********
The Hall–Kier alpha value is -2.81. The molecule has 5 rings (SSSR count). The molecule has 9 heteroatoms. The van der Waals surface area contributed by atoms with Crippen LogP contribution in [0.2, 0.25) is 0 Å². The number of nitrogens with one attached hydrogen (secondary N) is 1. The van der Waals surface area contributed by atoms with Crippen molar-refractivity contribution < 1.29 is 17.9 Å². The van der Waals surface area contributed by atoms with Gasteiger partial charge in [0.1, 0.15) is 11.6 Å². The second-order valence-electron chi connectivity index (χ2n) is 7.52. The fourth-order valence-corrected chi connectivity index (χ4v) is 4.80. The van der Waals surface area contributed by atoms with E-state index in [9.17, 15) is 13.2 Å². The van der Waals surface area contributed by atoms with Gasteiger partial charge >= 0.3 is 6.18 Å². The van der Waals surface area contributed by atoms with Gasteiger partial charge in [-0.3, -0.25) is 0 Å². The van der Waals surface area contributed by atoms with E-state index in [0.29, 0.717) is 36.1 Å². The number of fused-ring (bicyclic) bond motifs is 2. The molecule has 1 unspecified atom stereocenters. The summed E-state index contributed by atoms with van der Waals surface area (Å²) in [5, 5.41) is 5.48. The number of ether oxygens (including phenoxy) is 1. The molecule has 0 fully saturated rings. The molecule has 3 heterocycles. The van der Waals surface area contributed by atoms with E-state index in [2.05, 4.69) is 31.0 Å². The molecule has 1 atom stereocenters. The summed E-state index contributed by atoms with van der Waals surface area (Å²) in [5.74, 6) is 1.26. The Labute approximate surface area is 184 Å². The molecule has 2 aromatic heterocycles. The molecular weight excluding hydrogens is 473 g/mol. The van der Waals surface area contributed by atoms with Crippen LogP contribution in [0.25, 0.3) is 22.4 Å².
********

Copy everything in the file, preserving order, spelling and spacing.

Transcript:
The Hall–Kier alpha value is -2.81. The molecule has 5 rings (SSSR count). The molecule has 9 heteroatoms. The van der Waals surface area contributed by atoms with Crippen LogP contribution in [0.2, 0.25) is 0 Å². The number of nitrogens with one attached hydrogen (secondary N) is 1. The van der Waals surface area contributed by atoms with Crippen molar-refractivity contribution < 1.29 is 17.9 Å². The van der Waals surface area contributed by atoms with Gasteiger partial charge in [0.1, 0.15) is 11.6 Å². The second-order valence-electron chi connectivity index (χ2n) is 7.52. The fourth-order valence-corrected chi connectivity index (χ4v) is 4.80. The van der Waals surface area contributed by atoms with E-state index in [9.17, 15) is 13.2 Å². The van der Waals surface area contributed by atoms with Gasteiger partial charge >= 0.3 is 6.18 Å². The van der Waals surface area contributed by atoms with Gasteiger partial charge in [-0.3, -0.25) is 0 Å². The van der Waals surface area contributed by atoms with E-state index in [0.29, 0.717) is 36.1 Å². The number of fused-ring (bicyclic) bond motifs is 2. The molecule has 1 unspecified atom stereocenters. The summed E-state index contributed by atoms with van der Waals surface area (Å²) in [5, 5.41) is 5.48. The number of ether oxygens (including phenoxy) is 1. The molecule has 0 fully saturated rings. The molecule has 3 heterocycles. The van der Waals surface area contributed by atoms with E-state index in [2.05, 4.69) is 31.0 Å². The molecule has 1 atom stereocenters. The summed E-state index contributed by atoms with van der Waals surface area (Å²) in [5.74, 6) is 1.26. The Labute approximate surface area is 184 Å². The molecule has 2 aromatic heterocycles. The molecular weight excluding hydrogens is 473 g/mol. The van der Waals surface area contributed by atoms with Crippen LogP contribution in [0.25, 0.3) is 22.4 Å².